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Doctor who helped discovered EBOLA, warns of again EBOLA outbreak.

Ebola virus (EVD), one of the deadliest viral diseases, was discovered in 1976 when two consecutive outbreaks of fatal hemorrhagic fever occurred in different parts of Central Africa. The first EBOLA outbreak occurred in the Democratic Republic of Congo (formerly Zaire) in a village near the Ebola River, which gave the virus its name. The second outbreak occurred in what is now South Sudan, approximately 500 miles (850 km) away.

A doctor who helped discover the Ebola virus disease has warned that many dangerous diseases are on the verge of spreading which could be as transmitted as rapidly as the coronavirus and be as deadly as the Ebola virus. According to the World Health Organization (WHO), a Disease X is the possibility of an international epidemic that can spread from a pathogen unknown to humankind. The disease has been included in the list of priority diseases by the health body and experts opine that it is important we stay alert and fear the breakout of any new pathogen.

Cases of the EBOLA outbreak

This scientific warning has been given after a woman from the Democratic Republic of the Congo has shown early symptoms of hemorrhagic fever. While she has been tested for Ebola, researchers fear if she is the patient zero of the hypothetical Disease X which spreads faster than COVID and has Ebola’s 50 to 90 per cent fatality rate.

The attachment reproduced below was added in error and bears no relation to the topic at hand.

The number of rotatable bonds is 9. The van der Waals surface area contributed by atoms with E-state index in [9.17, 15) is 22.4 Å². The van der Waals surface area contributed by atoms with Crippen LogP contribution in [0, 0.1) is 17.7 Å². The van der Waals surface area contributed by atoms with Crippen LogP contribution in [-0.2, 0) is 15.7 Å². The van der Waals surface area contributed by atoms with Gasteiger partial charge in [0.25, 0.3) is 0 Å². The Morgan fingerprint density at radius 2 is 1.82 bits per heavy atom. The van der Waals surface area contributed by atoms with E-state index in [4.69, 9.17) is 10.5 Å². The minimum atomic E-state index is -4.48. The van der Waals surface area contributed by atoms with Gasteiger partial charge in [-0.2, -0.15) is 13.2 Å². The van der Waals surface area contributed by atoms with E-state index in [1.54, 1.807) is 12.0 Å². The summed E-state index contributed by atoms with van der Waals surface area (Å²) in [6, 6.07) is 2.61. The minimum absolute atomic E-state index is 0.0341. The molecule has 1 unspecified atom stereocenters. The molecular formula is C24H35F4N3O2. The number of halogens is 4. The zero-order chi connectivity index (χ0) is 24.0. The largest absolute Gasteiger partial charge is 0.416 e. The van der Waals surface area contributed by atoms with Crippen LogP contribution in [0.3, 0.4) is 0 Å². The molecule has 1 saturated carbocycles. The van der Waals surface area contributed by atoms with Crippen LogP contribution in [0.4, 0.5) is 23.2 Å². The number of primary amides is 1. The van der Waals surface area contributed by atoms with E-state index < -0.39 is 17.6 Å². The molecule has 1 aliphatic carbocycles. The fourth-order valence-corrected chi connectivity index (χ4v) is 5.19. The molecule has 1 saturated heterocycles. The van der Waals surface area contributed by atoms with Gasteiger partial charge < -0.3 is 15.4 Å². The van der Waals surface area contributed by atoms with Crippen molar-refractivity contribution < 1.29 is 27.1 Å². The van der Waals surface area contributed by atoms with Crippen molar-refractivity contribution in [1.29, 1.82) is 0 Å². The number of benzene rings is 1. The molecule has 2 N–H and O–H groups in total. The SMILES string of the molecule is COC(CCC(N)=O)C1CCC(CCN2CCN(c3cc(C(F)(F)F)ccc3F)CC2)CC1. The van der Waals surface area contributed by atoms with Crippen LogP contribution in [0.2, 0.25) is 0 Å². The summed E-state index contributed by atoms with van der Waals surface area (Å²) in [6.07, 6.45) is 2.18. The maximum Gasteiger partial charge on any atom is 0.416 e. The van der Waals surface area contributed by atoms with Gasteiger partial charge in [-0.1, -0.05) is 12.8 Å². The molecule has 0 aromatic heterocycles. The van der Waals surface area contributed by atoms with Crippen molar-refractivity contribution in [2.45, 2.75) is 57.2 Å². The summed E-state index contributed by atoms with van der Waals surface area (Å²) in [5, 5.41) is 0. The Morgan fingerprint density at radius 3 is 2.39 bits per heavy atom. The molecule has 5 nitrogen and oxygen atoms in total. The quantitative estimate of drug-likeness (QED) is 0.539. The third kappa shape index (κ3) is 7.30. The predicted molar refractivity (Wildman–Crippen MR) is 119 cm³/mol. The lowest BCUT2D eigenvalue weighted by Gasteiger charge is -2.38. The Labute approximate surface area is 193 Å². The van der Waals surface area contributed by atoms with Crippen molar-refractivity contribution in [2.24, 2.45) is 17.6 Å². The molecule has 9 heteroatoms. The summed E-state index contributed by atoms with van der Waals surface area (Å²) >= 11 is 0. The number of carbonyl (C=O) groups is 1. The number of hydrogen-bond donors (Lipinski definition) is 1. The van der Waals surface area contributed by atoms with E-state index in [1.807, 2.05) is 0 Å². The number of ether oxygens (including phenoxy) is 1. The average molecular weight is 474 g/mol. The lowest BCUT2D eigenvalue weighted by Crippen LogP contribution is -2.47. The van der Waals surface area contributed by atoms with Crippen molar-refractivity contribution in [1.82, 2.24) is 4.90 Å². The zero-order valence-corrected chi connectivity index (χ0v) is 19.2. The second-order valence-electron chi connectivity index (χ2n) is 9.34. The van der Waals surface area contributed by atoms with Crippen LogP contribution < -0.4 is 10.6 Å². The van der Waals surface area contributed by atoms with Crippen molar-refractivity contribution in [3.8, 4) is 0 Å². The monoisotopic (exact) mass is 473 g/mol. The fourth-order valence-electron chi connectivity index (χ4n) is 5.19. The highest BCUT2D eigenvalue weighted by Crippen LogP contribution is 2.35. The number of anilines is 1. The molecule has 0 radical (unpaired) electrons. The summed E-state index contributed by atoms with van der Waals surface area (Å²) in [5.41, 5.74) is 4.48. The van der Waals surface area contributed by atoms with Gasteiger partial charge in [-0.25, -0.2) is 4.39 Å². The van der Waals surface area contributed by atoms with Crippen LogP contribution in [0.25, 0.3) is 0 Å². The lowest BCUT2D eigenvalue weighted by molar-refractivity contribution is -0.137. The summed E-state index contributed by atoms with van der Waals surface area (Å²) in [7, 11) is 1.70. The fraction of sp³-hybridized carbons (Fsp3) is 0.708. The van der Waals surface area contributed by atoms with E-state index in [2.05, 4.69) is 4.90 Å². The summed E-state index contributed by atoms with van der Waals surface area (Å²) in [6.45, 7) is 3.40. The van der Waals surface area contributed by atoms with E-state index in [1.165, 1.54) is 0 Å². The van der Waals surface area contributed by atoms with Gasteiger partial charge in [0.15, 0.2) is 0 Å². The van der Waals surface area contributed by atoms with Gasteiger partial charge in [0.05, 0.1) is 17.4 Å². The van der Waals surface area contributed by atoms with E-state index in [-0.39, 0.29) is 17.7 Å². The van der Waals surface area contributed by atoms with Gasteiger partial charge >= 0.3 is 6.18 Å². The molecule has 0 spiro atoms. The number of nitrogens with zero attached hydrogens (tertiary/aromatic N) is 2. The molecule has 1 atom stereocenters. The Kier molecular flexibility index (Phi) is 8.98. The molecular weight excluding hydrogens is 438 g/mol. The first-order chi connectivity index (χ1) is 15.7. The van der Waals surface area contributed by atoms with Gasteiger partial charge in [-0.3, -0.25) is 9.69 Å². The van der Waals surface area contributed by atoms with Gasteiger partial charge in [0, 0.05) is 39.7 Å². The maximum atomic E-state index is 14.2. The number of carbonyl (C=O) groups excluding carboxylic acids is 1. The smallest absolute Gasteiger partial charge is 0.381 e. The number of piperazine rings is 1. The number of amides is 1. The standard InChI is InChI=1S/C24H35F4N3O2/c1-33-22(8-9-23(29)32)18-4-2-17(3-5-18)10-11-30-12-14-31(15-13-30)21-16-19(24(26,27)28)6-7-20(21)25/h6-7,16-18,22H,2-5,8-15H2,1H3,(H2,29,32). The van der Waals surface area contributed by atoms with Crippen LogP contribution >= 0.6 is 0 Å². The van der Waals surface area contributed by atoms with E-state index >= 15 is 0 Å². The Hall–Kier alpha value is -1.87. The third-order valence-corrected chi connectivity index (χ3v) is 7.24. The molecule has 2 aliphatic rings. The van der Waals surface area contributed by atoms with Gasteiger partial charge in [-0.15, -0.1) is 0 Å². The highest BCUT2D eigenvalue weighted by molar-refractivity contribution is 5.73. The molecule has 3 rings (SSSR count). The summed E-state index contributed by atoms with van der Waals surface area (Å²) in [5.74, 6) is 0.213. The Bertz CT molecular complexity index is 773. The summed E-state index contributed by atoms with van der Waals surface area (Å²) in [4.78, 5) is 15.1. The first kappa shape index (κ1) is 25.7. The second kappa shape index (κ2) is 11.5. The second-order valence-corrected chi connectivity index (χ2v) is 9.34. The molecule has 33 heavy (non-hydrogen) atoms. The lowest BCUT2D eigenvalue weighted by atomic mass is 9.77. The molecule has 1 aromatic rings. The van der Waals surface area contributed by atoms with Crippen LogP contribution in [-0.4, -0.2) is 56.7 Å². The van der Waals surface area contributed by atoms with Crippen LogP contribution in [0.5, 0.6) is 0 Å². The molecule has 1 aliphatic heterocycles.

The current EBOLA outbreak in Guinea was detected after a 51-year-old nurse who had originally been diagnosed with typhoid and malaria died in late January. Several people who attended her funeral fell ill, including members of her family and a traditional healer who had treated her, and four of them died. Researchers suspected Ebola might have caused all of the deaths, and in early February they discovered the virus in the blood of the nurse’s husband. An Ebola outbreak was officially declared on 13 February, with the nurse the likely index case.

Another ongoing outbreak of Ebola in North Kivu, in the Democratic Republic of the Congo, was also started by transmission from someone infected during a previous outbreak, Delaporte notes. (The survivor had tested negative for Ebola twice after his illness in 2020.)

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